Professor Eunjoon Kim’s team finds synapse-forming protein - discover a new protein ‘NGL’ that promotes the formation of neuronal synapses - can presume the cause of various brain disorders including schizophrenia - will be published at Nature Neuroscience Vol. 9 in September A new protein that promotes the formation of synapses in human brains was discovered by a Korean research team. The team led by Eunjoon Kim, Professor of Department of Biological Sciences and Head of Creative Research Group of Synapse Formation), announced that it had discovered a new fact that NGL protein promotes the formation of neuronal synapses and this fact would be published in Nature Neuroscience Vol. 9 on September 18. Professor Kim’s team discovered that a membrane protein named ‘NGL’ located at post synapse links with other membrane protein named netrin-G in pre synapse, acting as crosslink, and promotes the formation of a new synapse. ‘NGL’ is the second protein found to crosslink synapse, following neuoroligin. With the discovery of this new protein, the principle of synapse formation and the causes of various brain disorders can be presumed. In the human brain, about more than 100 billion neuron cells and about 10,000 synapses compose neural circuit. A synapse is the place where innervation occurs between neuron cells. The formation of synapse induces the formation of neural circuit, and neural circuit is deeply related with various brain disorders as well as normal development of brains or brain functions. “As netrin-G linked with NGL is related with schizonphrenia and neuoroligin and synapse crosslinking protein having a similar function with NGL is deeply related with mental retardation and autism, I think NGL is related with various brain disorders including schizophrenia.” <Explanation of attached photos> ■ Photo1: Experiment for confirming NGL’s ability to form synapse No. 1 Mix ordinary cell (green) revealing NGL at its surface and neuron cell. Axon grows toward NGL (ordinary cell) located in the middle of ten o’clock direction and meets NGL, where NGL induces the formation of pre synapse (red) in the contacting axon. Whether pre synapse has been formed can be told by the fluorescent dying (red) of pre synapse protein named Synapsin. - Figure a-b: formation of synapse by NGL - Figure c-d: transformed NGL losing synapse forming ability cannot form synapse ■ Photo 2: Experiment for confirming NGL’s ability to form synapse No. 2 When beads coated with NGL are scattered on neuron cell, the beads contact with the axon of the neuron cell (the beads are clearly visible at the phase differentiation image in the middle panel). At this time, NGL induces the formation of pre synapse (red) in the axon. Whether pre synapse has been formed can be told by the fluorescent dying (red) of pre synapse protein named SynPhy (panel a) or VGlut1 (panel b).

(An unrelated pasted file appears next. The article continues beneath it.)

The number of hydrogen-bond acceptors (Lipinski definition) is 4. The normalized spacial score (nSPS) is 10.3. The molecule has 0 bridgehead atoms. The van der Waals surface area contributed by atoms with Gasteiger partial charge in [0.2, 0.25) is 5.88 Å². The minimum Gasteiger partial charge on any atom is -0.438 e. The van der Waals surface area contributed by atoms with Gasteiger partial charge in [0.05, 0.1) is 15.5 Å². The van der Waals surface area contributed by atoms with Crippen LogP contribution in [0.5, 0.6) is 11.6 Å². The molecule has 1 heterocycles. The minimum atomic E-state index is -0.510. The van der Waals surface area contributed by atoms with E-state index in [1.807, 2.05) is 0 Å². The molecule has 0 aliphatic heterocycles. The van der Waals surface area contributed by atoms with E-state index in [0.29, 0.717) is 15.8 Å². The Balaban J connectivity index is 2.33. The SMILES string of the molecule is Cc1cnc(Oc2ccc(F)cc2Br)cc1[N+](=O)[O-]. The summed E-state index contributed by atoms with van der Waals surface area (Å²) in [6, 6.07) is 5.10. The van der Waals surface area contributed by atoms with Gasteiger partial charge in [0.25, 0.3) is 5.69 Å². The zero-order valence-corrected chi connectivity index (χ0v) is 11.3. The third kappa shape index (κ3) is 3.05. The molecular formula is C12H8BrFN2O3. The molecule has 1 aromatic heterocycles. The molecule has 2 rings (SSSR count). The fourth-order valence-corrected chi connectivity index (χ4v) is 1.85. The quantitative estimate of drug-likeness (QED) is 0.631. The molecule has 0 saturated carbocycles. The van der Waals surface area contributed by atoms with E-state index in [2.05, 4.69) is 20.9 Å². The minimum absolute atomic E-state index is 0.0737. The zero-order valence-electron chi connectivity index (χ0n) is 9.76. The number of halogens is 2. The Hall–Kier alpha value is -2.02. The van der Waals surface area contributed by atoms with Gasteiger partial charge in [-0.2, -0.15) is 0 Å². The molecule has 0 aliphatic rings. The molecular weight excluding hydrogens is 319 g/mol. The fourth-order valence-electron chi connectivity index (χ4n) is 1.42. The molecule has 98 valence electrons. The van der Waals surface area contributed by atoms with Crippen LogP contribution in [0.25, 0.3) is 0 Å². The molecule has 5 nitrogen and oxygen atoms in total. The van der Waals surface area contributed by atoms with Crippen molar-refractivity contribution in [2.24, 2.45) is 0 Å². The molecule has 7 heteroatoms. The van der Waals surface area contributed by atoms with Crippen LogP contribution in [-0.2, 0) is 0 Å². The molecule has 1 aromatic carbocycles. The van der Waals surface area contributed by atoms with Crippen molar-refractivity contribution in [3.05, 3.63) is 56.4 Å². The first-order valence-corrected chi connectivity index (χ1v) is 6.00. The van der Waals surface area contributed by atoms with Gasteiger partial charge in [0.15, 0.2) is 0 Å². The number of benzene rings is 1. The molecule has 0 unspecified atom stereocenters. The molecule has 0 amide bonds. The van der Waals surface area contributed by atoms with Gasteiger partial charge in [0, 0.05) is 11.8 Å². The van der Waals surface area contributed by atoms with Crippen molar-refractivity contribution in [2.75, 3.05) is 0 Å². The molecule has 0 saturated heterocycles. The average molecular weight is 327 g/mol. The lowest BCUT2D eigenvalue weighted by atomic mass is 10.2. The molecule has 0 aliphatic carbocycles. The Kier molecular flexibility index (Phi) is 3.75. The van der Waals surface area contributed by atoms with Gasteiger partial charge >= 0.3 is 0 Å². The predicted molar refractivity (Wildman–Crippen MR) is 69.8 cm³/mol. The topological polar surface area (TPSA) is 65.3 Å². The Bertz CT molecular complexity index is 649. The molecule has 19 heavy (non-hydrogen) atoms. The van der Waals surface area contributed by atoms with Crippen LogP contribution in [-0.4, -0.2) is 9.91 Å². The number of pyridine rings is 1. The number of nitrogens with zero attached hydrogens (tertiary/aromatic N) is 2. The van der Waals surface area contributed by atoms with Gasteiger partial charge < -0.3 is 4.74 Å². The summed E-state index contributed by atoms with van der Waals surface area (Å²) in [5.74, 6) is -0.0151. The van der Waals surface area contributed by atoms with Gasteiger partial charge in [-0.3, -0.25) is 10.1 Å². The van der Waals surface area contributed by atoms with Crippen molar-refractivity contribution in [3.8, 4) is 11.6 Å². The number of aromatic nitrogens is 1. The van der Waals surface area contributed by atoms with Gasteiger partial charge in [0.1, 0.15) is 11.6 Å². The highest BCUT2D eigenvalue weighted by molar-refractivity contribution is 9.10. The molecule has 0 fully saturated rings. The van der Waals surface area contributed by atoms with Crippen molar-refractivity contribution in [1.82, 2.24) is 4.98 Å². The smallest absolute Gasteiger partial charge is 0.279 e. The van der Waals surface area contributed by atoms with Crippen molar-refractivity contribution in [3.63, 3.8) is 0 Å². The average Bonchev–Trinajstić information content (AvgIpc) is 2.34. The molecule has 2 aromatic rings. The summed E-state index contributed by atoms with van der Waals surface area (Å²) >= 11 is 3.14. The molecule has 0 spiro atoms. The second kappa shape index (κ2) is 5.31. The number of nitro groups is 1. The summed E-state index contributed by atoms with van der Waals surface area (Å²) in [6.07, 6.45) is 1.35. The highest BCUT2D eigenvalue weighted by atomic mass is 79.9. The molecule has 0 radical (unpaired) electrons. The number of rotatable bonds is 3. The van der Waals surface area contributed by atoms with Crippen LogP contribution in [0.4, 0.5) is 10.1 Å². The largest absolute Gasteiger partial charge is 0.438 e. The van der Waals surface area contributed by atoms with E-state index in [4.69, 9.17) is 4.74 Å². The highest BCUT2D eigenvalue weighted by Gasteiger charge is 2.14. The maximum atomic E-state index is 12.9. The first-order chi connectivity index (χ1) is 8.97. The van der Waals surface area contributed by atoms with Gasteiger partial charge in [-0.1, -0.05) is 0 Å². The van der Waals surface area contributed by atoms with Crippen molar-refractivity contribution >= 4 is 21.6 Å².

Professor Tae-Gwan Park awarded Minister Prize